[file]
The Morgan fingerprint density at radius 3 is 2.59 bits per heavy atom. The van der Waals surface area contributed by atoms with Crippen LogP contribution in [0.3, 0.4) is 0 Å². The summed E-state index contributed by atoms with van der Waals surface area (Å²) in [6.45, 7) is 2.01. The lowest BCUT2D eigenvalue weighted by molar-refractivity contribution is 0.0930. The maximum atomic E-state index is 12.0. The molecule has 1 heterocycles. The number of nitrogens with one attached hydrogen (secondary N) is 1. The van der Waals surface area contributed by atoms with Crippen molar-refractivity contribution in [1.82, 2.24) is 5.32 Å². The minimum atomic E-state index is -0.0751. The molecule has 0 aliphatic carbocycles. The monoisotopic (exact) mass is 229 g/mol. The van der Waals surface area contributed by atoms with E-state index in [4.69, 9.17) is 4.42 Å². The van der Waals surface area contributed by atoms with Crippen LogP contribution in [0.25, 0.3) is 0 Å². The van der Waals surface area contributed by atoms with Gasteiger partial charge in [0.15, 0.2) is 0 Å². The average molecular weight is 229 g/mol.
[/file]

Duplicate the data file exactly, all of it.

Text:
The Morgan fingerprint density at radius 3 is 2.59 bits per heavy atom. The van der Waals surface area contributed by atoms with Crippen LogP contribution in [0.3, 0.4) is 0 Å². The summed E-state index contributed by atoms with van der Waals surface area (Å²) in [6.45, 7) is 2.01. The lowest BCUT2D eigenvalue weighted by molar-refractivity contribution is 0.0930. The maximum atomic E-state index is 12.0. The molecule has 1 heterocycles. The number of nitrogens with one attached hydrogen (secondary N) is 1. The van der Waals surface area contributed by atoms with Crippen molar-refractivity contribution in [1.82, 2.24) is 5.32 Å². The minimum atomic E-state index is -0.0751. The molecule has 0 aliphatic carbocycles. The monoisotopic (exact) mass is 229 g/mol. The van der Waals surface area contributed by atoms with E-state index in [4.69, 9.17) is 4.42 Å². The van der Waals surface area contributed by atoms with Crippen LogP contribution in [0.25, 0.3) is 0 Å². The van der Waals surface area contributed by atoms with Gasteiger partial charge in [0.15, 0.2) is 0 Å². The average molecular weight is 229 g/mol.